Cannabis at Work is A Grey Legal Area So Know Your Employer’s Policy

Matt Weeks December 26, 2019 0 comments

Whether you are a longterm worker or just getting started, asking HR about its stance on cannabis at work is key.

The brave new world of cannabis legalization has brought American workers to a crossroads at the office. On the one hand, governments are increasingly respecting the medical facts and accepting green medicine. On the other hand, some employers are still sticklers about cannabis at work.

This goes for longterm workers, who may know the rules, as well as new applicants hoping to get a job. The second group can find guidance on cannabis particularly hard to come by. Many jobs don’t list cannabis at work policies on their websites, and calls to the human resources — when it exists — don’t always paint a full picture.

The picture gets more complicated due to differing state and federal laws, ever-changing state laws, and the simple fact that many states don’t offer protections for cannabis patients. The bottom line is that many companies in America have little guidance on how to create cannabis policies.

cannabis at work could be dangerous for this construction working young male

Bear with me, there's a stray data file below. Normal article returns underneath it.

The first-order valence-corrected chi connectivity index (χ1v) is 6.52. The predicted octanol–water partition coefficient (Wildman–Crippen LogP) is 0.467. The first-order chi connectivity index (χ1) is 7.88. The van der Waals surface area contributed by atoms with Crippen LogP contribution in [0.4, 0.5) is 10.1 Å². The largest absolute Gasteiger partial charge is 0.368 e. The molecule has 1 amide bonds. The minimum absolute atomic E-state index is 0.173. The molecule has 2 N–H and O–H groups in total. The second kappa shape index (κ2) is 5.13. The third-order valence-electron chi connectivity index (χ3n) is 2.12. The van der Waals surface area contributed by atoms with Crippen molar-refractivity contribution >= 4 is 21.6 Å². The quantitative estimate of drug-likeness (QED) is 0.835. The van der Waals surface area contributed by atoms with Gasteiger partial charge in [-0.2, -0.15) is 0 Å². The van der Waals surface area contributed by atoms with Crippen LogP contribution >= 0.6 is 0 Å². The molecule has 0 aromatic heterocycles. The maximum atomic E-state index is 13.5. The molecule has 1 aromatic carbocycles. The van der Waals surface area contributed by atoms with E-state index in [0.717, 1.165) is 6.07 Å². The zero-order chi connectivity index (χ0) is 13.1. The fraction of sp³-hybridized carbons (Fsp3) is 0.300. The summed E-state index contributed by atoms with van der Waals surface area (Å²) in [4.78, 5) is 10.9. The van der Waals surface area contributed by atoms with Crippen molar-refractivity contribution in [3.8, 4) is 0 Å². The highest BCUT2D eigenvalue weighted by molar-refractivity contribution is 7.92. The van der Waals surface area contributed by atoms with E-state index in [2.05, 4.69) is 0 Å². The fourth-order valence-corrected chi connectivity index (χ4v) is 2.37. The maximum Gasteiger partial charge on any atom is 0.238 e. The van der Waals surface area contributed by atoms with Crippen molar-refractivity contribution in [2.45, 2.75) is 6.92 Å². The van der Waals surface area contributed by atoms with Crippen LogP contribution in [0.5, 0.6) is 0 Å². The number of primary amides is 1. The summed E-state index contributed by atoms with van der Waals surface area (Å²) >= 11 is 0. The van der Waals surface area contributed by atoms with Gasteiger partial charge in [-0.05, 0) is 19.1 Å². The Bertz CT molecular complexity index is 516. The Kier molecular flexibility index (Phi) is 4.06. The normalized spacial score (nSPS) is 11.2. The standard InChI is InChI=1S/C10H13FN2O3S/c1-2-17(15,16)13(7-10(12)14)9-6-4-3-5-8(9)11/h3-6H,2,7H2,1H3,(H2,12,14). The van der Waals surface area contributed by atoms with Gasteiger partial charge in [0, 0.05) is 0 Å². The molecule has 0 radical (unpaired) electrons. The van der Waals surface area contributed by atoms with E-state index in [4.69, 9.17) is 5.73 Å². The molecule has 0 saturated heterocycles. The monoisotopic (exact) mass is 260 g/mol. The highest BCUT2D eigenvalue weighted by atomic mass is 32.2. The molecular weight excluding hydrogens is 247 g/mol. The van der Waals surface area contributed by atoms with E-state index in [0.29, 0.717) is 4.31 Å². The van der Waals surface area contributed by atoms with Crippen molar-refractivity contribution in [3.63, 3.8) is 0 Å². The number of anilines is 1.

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State Guidelines for Cannabis at Work

The most stringent anti-cannabis policies often include the federal government, which views cannabis as an illegal schedule I narcotic. For some perspective on this, other schedule I substances include cocaine and heroin. Many states, however, chartered their own paths that take them out of alignment with federal policies. This leaves workers in a bind. Are they bound by the laws of their state, which may have decriminalized or legalized cannabis? Or are they still subject to federal work policies that consider testing positive for THC a firing-worthy offense?

The matter isn’t quite settled.

The first case to test the limits of an organization’s right to terminate an employee for cannabis consumption in a legalized state came from Colorado. It started when DISH Network fired worker Brandon Coats after they discovered his off-the-clock cannabis consumption via a random drug test.

Coats responded by suing the company, claiming that cannabis consumption in Colorado is lawful and therefore not a fire-able offense. His first case lost, so Coats appealed to a higher court. He lost there as well, and took his fight to the Colorado Supreme Court, which sided with DISH Network. The court found that because cannabis is illegal under federal law, Coats’ consumption was not lawful and therefore he was eligible for termination.

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But the Colorado precedent doesn’t carry over into other states.

cannabis at work could be dangerous for this pair of window washers

The Connecticut Case of Cannabis at Work

Judges in Connecticut, however, saw things differently when a worker sued a company over firing him for consuming cannabis at work. There, the Supreme Court ruled that firing the employee was not necessary, and a less-severe punishment would have been preferable.